The start of 2019 means an abundance of exciting new interior trends. For the year ahead, we are focusing on exoticism – the exotic trends from around the globe that will be at the forefront of interior design in 2019.

Exoticism explained...

Moving forward from the Scandinavian takeover that we have seen in recent years, exoticism provides a refreshing and somewhat playful update. Introducing colour, culturally inspired prints and patterns, and a whole new range of textures and finishes, exoticism is the perfect way to add vibrancy, character and personality to your interiors.

From Morocco and Japan to Mexico and South Africa, there is great inspiration to be drawn from each unique culture’s approach to design. While Morocco is laid back, Mexican décor is bold, and vibrant and Japan’s approach is stripped back and influenced by spirituality.

Exoticism presents the perfect opportunity to be playful and experimental with your interiors, by introducing prints, colours and textures you might not have considered before.

Read on to discover the global interior design trends that will lead in 2019, and how to introduce them to your home...

 

Mexico

 

 

Image Credit: Pinterest

 

Mexican design explained…

 

As the home of iconic artist Frida Khalo and the Day of the Dead festival, Mexico is well known for it’s bold approach to art and design, and it’s unique celebration of life.

 

When we think of Mexican design, we think of Aztec prints, floral garlands, bright primary colours and an electric finish. Mexican design is much more than this though – what you see today has been crafted from the myriad of cultures that have inhabited the country over the centuries. Big influences come from the primitive Mayan tribes and the colonial Spanish conquistadors, making Mexican style eclectic and iconic.

 

Updating your interiors with Mexican design…

 

Whether you already embrace bold colours and are looking for new design inspiration, or you want to step outside of your comfort zone and introduce bold colours and prints, Mexican design can be fully embraced, or paired back to suit your style.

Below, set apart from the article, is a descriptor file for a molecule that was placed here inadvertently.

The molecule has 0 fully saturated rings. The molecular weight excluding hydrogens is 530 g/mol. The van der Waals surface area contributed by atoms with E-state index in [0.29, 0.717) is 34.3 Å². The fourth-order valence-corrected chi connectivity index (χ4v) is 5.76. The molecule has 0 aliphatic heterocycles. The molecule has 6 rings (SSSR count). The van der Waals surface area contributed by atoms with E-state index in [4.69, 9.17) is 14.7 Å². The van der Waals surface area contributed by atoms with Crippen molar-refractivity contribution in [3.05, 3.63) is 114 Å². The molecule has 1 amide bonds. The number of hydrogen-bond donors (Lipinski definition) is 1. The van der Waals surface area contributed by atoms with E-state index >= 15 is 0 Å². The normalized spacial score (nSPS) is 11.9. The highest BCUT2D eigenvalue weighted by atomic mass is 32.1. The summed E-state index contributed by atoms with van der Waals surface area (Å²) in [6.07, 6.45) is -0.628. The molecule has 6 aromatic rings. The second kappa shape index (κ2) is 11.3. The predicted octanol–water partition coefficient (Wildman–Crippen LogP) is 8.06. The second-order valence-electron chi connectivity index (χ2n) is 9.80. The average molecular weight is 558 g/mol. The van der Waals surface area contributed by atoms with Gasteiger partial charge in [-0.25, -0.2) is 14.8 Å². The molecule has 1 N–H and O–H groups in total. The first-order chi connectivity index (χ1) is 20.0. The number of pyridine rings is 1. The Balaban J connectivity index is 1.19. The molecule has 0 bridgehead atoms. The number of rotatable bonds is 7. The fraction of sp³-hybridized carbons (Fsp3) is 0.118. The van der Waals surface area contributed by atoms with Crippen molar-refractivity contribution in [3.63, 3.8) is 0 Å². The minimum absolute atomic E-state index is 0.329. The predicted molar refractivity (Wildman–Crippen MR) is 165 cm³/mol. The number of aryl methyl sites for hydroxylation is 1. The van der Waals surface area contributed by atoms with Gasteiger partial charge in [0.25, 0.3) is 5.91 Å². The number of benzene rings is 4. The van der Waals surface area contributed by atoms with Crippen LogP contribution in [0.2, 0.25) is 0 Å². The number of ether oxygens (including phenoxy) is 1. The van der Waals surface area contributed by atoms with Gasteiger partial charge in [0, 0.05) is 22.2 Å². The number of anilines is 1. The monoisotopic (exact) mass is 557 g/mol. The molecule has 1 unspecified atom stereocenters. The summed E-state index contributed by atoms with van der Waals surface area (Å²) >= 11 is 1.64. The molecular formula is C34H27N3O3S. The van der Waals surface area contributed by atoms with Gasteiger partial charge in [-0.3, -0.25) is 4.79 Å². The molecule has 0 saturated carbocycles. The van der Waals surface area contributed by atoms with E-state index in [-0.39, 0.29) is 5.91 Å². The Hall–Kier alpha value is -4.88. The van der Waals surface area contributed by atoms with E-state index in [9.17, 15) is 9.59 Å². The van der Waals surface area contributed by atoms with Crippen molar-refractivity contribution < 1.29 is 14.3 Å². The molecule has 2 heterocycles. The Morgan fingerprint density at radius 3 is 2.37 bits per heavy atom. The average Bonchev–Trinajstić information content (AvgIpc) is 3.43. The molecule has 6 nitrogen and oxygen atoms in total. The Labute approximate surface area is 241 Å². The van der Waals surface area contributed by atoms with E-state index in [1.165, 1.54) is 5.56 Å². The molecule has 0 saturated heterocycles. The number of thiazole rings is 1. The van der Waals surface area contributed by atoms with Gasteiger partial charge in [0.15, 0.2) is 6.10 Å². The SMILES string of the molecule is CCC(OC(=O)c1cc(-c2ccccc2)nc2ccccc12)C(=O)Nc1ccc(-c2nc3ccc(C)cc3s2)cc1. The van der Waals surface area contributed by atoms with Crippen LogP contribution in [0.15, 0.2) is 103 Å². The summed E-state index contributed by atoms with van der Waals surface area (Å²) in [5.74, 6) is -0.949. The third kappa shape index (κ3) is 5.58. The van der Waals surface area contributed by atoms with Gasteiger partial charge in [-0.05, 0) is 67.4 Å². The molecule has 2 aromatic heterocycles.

The secret to getting this look right is to be purposeful – don’t add bright and bold pieces just for the sake of it, create a look at suits your style and is practical too. It can be all too easy to introduce every design element that Mexican style represents, but this is likely to create a staged look, rather than the laid back and slightly worn finish that Mexico is famous for.

 

Try adding a few key pieces – paint a feature wall a bright colour, invest in a textured and woven rug, find clashing handcrafted cushions and add textured blankets. If you prefer a paired back, look, simply skip the bold painted feature wall, instead keeping walls white.

 

In addition to soft furnishings and bright colours, Mexican design also heavily features dark wood and wrought iron embellishments. Think a dark wood armchair, or wood flooring, and add wrought iron door handles and draw pulls to add a Mexican twist to your existing furniture.

 

Colours, prints and textures…

Colours are bold and punchy in Mexican interiors. Orange, green, red and blue are often featured heavily. When it comes to colour, think about the balance you want to create.

If you plan on painting your walls a bright pink or a bold blue, pair back your design elsewhere, opting for a simple dark wood floor and neutral furniture, adding personality and additional colour with soft furnishings and accessories.

For those that prefer neutral walls, add that Mexican flair through your furniture and accessories. Consider a velvet sofa in a rich green or blue, a woven rug and cushions in bright colours and eclectic prints, sheepskins and gold accessories.